Decades after doctors took Henrietta Lacks’ cancer cells without her knowledge, her heirs urged today’s nursing students to behave ethically in their work.

“You have to talk to people in a way they understand. If you don’t, you’re stealing their rights from them, you’re stealing their knowledge,” said Veronica Robinson, Lacks’ great-granddaughter. “Those are some of the things that were stolen from my great-grandmother.”

Lacks, a poor black tobacco farmer in Virginia, astonished doctors when her cancer cells, taken by doctors at Johns Hopkins in 1951, became a medical miracle. They were the first “immortal” cells – those capable of reproducing and dividing outside the body. Scientists had previously tried to cultivate cells that would reproduce but they had always died.

Unknown to her, the cells, renamed HeLa cells, were shipped all over the world and used to develop some of the most important medical advances in history: the polio vaccine, cancer treatments, cloning and in vitro fertilization, among innumerable other medical treatments.

Her family was never compensated, but Lacks’ identity was revealed in a scientific journal in 1971 in reference to the landmark accomplishment. Her story was subsequently told in a BBC documentary in 1997, and in the 2010 best-selling book, “The Immortal Life of Henrietta Lacks” by Rebecca Skloot, which spent 75 weeks on The New York Times paperback nonfiction best-seller list. The book was made into an HBO movie released earlier this year, starring Oprah Winfrey.

On Friday in Portland, Robinson and Alfred Carter Jr., Lacks’ grandson, spoke about the family’s legacy and medical ethics at Hannaford Hall at University of Southern Maine as part of the campus’ yearlong discussion on race and participatory democracy.

“There was an injustice done in 1951,” said Carter. “For years, her legacy was kept under wraps – they even attempted to change her name,” he said, referring to doctors saying the cells were taken from someone named “Helen Lane.”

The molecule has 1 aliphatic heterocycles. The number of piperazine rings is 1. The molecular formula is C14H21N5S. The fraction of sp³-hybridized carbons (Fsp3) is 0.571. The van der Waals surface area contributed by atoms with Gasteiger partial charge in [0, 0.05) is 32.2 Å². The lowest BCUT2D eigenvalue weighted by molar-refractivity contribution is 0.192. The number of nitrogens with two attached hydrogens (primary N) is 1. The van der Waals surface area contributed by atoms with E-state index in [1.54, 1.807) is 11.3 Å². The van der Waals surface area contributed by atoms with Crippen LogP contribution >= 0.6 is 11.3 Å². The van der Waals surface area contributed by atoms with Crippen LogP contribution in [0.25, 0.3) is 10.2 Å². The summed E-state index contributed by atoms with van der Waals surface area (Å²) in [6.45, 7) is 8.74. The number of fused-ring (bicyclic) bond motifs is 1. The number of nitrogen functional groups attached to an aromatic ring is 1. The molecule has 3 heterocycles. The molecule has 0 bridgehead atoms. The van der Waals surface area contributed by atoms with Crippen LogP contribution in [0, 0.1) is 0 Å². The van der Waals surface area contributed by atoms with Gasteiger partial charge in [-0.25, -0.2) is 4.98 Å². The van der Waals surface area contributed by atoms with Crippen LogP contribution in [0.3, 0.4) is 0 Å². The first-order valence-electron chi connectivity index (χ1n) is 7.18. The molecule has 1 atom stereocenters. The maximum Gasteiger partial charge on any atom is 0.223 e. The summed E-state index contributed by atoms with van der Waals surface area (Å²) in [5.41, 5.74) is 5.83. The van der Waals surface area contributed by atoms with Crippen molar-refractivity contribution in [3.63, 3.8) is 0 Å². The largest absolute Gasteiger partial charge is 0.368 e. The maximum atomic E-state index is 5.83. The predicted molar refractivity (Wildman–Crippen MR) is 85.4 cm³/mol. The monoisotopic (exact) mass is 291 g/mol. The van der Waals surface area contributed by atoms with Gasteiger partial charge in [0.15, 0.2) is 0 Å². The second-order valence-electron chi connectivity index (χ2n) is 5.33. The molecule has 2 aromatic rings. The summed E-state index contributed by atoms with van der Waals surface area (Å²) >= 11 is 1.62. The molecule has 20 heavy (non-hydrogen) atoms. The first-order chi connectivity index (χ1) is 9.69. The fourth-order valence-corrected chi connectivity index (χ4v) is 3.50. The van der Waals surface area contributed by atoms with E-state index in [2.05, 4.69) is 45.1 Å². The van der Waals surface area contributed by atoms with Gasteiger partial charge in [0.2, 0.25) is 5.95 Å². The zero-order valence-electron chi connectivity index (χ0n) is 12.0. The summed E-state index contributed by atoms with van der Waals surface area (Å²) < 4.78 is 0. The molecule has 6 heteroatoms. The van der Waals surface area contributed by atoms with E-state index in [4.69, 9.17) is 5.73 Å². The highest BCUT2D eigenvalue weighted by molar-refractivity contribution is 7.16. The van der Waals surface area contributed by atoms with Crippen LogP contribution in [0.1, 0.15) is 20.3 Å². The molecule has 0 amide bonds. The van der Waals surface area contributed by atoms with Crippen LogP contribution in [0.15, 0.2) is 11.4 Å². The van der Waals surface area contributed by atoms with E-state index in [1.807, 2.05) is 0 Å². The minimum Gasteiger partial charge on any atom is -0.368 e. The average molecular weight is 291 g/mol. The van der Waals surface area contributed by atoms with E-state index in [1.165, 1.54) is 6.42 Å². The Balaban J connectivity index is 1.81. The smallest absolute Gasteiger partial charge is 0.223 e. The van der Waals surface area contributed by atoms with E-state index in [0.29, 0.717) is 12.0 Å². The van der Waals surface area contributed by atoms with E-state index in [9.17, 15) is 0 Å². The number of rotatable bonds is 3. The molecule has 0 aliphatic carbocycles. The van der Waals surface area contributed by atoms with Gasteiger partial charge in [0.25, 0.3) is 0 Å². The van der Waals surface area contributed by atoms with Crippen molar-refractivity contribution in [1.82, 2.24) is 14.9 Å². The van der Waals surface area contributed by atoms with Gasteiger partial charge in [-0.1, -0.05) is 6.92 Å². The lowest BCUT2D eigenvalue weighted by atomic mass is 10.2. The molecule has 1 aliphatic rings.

“We all know it was done because of her race.”

Carter and Robinson urged nursing students not to repeat the mistakes and unethical behavior of the doctors who took Lacks’ cells without her permission or knowledge.

“Just remember when you start working with people, they are not subjects. They are mothers, grandmothers, aunts,” said Robinson, herself a nursing student at Baltimore City College. “Treat them the way you want (nurses) to treat your family.”

“Don’t look at your patients as a number. They’re people,” said Carter.

That was inspiring to hear for nursing student Dontavis Hines, 26, who also works as a clinical nursing assistant at Maine Medical Center.

“It motivated me,” said Hines, as he stood in line to get an autograph for his copy of “The Immortal Life of Henrietta Lacks.” “There are not a lot of people who look like me in the health care industry. There’s so much I want to do. It’s not just nursing, it’s ethics. That’s why we need to talk about it.”

Carter said he heard about his grandmother from family members growing up, but didn’t learn about her full medical legacy until the 1990s, when he was grown.

Today, he runs the Henrietta Lacks House of Healing, which provides housing and services for men coming out of incarceration. Roughly a dozen men spend six months to a year at the home, and Carter said it is in honor of Lacks’ well-known hospitality.

“My grandmother would let everyone come stay at her house,” he said. “It’s natural.”

Robinson is executive director of the Henrietta Lacks Legacy Foundation, which focuses on education surrounding vaccinations, she said. She is a Lacks Family representative on a panel for the National Institutes of Health responsible for reviewing applications for the use of HeLa cells in research.

“Normally people who look like me are a topic of discussion at the table, but now I sit at the table,” Robinson said, to applause from the crowd. “So they get a better understanding of where we’re coming from.”

Johns Hopkins never patented the HeLa cells, and didn’t sell or profit from their distribution. But some family members say they should be compensated by the hospital or pharmaceutical companies that used them to develop medical treatments.

Carter laughed Friday when asked about whether the family feels like compensation should be given.

“I feel like they should just give us a check,” he said, before continuing with a more altruistic response.

“Honestly, I think that the family was treated disrespectfully, but it’s people like you all that keep us pushing forward,” he said. “To find the good that came from the bad. It created a platform to be able to give back and help.”

Noel K. Gallagher can be contacted at 791-6387 or at:

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Twitter: noelinmaine